[Maxima] "fastfib" in the gf package faster than "fib"
rvh2007 at comcast.net
Sun Jul 20 10:42:27 CDT 2008
I am trying to dig up the money to go back to school, sorry about any insulting remarks/comments. They were unintended to be insulting, I was trying to be helpful.
From: "Stavros Macrakis" <macrakis at alum.mit.edu>
To: "Richard Hennessy" <rvh2007 at comcast.net>
Cc: "Maxima List" <maxima at math.utexas.edu>
Date: Sat, Jul-19-2008 4:18 PM
Subject: Re: [Maxima] "fastfib" in the gf package faster than "fib"
On Fri, Jul 18, 2008 at 10:59 PM, Richard Hennessy <rvh2007 at comcast.net> wrote:
...This idea works for the assume database. You don't have to maintain more that one copy, just use an assume data structure like a tree instead of an assume "database" structure.
Though I appreciate your enthusiasm, frankly I am getting tired of your making naive suggestions for how *other people* could improve the Maxima system. We certainly can use user feedback about areas to improve (and there are lots of such areas), but telling us how easy it would be to do this or that -- in complete ignorance of the existing code base -- is not only unhelpful, but annoying.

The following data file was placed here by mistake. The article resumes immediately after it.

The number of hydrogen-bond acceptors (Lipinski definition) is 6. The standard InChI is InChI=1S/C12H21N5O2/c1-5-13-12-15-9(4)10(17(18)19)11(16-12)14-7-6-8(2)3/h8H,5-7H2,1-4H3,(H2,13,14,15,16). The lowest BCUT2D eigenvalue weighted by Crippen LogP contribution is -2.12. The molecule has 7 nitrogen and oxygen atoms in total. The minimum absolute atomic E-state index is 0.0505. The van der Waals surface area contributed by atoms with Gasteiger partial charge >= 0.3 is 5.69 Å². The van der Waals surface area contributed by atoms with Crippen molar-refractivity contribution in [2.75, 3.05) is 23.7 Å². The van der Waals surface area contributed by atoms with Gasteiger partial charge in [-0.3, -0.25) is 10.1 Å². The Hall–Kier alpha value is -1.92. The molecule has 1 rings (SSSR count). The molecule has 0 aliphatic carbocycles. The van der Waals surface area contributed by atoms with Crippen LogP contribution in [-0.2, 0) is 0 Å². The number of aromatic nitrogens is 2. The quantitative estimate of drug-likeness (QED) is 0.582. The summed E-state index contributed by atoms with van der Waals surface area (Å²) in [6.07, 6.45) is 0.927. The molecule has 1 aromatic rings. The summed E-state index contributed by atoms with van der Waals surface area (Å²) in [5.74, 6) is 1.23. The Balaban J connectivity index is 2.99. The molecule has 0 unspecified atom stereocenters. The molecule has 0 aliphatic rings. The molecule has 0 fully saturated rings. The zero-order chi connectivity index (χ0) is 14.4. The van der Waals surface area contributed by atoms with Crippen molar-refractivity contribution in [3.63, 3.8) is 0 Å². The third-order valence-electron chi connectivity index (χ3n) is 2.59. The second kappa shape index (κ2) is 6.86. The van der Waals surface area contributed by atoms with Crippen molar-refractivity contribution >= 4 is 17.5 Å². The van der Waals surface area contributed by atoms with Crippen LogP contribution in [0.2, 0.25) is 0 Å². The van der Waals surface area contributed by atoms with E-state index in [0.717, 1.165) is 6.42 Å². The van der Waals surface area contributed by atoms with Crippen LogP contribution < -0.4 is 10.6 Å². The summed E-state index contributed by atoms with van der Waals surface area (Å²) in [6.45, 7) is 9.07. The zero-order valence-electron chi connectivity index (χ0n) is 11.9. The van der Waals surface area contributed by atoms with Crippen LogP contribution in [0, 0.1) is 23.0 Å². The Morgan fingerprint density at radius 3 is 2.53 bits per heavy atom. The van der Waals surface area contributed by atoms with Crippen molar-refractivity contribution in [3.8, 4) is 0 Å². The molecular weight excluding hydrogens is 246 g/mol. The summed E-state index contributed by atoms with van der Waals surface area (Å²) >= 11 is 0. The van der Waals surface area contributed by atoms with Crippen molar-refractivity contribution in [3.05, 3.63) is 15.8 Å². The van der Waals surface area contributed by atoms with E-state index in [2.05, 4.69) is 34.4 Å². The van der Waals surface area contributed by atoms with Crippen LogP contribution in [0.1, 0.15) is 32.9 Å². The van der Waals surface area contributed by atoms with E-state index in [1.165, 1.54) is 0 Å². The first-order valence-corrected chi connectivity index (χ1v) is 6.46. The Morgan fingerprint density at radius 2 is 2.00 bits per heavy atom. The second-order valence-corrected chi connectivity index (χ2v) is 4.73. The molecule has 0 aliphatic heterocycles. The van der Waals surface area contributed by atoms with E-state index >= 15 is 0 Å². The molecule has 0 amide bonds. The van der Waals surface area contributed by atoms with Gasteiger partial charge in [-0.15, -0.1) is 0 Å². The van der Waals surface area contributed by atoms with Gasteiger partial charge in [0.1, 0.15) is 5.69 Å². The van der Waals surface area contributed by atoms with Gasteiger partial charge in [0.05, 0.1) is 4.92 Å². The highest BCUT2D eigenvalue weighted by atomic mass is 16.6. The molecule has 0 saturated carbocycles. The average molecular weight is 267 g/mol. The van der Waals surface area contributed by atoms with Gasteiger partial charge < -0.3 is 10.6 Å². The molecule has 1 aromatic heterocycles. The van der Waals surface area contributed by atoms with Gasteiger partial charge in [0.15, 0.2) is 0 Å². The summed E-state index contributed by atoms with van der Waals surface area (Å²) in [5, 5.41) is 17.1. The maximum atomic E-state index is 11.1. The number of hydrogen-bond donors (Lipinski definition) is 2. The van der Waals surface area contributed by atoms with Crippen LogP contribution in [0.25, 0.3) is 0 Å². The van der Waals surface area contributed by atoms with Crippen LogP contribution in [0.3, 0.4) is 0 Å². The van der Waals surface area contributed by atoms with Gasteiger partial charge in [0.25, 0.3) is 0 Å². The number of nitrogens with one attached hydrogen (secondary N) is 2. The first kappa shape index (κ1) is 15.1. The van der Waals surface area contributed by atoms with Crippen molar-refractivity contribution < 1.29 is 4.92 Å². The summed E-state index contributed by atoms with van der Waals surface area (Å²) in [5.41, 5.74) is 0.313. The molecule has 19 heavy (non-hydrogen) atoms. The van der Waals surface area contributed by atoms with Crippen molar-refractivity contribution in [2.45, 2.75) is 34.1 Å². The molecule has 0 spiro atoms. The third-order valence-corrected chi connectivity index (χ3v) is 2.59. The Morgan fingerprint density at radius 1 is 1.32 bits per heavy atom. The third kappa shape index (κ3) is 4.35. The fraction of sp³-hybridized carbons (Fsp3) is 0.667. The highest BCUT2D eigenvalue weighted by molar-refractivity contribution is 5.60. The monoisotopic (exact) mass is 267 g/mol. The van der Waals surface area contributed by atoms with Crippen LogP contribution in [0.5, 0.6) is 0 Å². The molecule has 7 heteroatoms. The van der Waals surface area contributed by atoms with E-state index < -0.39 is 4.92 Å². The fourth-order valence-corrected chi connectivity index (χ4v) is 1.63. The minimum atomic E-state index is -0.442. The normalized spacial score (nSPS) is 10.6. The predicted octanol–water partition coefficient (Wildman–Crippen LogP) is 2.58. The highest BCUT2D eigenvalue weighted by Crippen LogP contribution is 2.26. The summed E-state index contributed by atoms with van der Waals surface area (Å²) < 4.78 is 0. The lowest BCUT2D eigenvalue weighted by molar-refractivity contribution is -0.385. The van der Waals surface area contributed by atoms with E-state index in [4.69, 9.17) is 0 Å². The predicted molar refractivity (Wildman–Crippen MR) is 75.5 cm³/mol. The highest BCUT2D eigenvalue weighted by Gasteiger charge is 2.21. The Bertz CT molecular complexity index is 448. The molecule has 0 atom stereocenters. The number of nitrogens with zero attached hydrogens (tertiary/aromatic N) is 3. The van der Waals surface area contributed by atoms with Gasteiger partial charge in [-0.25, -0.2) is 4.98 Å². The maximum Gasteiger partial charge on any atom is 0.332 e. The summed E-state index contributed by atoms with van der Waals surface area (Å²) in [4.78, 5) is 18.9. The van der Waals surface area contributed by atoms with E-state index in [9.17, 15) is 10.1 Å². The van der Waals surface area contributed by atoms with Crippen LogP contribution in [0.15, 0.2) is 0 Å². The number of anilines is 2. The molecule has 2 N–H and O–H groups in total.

This is a volunteer effort, and people contribute in areas they feel are useful or interesting to them. The people here are pretty experienced, and no doubt any of a number of us could spend a few weeks on the assume system or a number of other subsystems and improve them in one way or another. The assume system is weak in many areas, and my priority if I ever did decide to spend some time on it would certainly not be making it thread-safe, but making it mathematically more sophisticated. And by the way, the assume database *is* tree-structured but not thread-safe.
Your hobbyhorse, for whatever reason, is multithreading. Fine. If you want to improve Maxima in that area, then learn enough to contribute instead of lecturing us with trivial observations like "most divide and conquer algorithms would be good to run in separate threads" as though we were slow students in a Computer Science for Poets class.
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